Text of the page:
“So, one can understand the background to this, but one can in no way say that Russian aggression is to blame for this initiative coming into being,” he stressed, adding that this initiative has long been floating around. From the very beginning, when we adopted the Lisbon Treaty, there were initiatives to abolish or marginalise the veto. The background to the years-long debate on the future of Europe was precisely this issue – that in the end, one of the results of the debate would be a proposal to increase the efficiency of decision-making in the Council. “That is what happened.” But this proposal also resulted in the debate of the Strategic Compass, where they deal with how to improve the effectiveness of security and defence policy. “It was to be expected that one such group would be formed – a friendship group of qualified decision-making, not a veto group. I expected the strongest countries, Germany and France, to be involved, but I am surprised that Italy and Spain have joined, as well as the Netherlands, Belgium, Luxembourg, etc.,” he pointed out, noting that more than a third of the countries are gathered in the group. “Since the others have not joined the negotiations, the arrangements we have should be changed with a bit more caution.”

In the event of a veto override, the big countries would always be the winners

In Europe, Zver said, we have what is called a majority system of democracy, which lives in the Parliament, but we also have a consensus system, which lives in the Council, and this is also a form of democracy. “It is particularly important because it protects small countries and gives them enormous power through the veto. To just give up the veto or abolish it would be terribly bad. It would mean that the big countries would win all the time, and the small ones would be left without a significant role or power.” The veto must remain in place, Zver believes, because it forces all stakeholders to coordinate, to find a compromise. Usually, he said, decisions are of better quality when they are taken with the veto, but it is true that they take more energy and time. In the long term, it is also good to have a two-tier system of European democracy, which has two sides and tries to involve the individual citizen as much as possible, either in the European elections or through initiatives on the other side.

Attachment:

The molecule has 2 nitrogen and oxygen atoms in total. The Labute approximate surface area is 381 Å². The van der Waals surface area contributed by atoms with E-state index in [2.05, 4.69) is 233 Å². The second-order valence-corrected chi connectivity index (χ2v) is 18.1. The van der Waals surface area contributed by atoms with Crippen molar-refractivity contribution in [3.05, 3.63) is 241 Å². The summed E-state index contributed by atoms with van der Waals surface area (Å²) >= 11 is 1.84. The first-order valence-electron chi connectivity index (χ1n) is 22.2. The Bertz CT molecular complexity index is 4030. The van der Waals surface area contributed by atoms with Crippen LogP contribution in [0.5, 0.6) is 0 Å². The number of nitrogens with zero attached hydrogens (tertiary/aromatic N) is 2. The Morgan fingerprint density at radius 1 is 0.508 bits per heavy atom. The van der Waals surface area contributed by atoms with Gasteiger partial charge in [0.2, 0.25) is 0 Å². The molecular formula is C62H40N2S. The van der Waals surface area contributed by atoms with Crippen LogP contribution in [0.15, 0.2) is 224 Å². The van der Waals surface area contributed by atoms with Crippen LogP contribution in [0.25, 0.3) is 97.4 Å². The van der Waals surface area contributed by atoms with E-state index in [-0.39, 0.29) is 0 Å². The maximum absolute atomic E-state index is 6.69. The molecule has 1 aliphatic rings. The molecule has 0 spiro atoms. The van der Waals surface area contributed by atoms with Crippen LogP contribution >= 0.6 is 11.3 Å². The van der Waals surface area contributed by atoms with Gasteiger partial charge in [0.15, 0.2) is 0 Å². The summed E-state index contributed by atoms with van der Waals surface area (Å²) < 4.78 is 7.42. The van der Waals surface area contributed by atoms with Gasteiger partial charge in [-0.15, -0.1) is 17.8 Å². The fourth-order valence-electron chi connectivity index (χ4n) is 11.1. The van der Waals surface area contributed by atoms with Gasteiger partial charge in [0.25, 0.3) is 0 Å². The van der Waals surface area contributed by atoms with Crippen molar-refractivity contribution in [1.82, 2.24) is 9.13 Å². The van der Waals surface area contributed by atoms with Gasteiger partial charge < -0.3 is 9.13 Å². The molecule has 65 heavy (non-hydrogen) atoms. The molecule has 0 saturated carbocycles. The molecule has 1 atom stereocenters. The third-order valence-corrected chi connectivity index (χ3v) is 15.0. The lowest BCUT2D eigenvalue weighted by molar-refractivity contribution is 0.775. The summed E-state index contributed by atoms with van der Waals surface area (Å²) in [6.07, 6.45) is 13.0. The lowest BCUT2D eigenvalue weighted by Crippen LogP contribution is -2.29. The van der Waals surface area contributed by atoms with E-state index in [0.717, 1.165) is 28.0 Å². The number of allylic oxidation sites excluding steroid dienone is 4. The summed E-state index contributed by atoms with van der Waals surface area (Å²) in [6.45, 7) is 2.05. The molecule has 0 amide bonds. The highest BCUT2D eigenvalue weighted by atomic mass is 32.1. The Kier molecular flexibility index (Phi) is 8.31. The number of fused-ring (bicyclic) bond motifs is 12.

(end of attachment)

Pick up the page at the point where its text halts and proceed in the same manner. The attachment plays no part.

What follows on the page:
“I think it is politically unwise to just throw in the towel and side with the big countries, thereby supporting the interests of the powerful and the big, who will also have problems. They still have to convince six other countries to join. A qualified majority means that fifteen countries can make a decision, but only if these countries cover 65 percent of the EU population,” Zver explained, expressing his conviction that the current system can remain in place, or be modified in the part where the blockage could be circumvented. “Because, you know, the veto can also be a Trojan horse. Vladimir Putin can have one Prime Minister in the EU, blocking all important decisions. So, there should be one way out. One already exists, that a country which simply cannot support a decision, blocks itself, excludes itself, takes itself out of the decision-making process. Then consensus is reached without the country that has decided to exclude itself. We could still find a way out of the problem to prevent the blockage,” he believes.

Zver stressed that if he were in the role of Slovenian Prime Minister, he would not be in this first group of countries trying to amend the veto. The veto is a sacred matter. “It is necessary to change the model to prevent blocking of decision-making,” he said, adding that most decisions are already taken on the basis of a qualified majority, and the veto will play an increasingly minor role in practice. “To abolish or marginalise the veto would be bad for European democracy,” he stressed.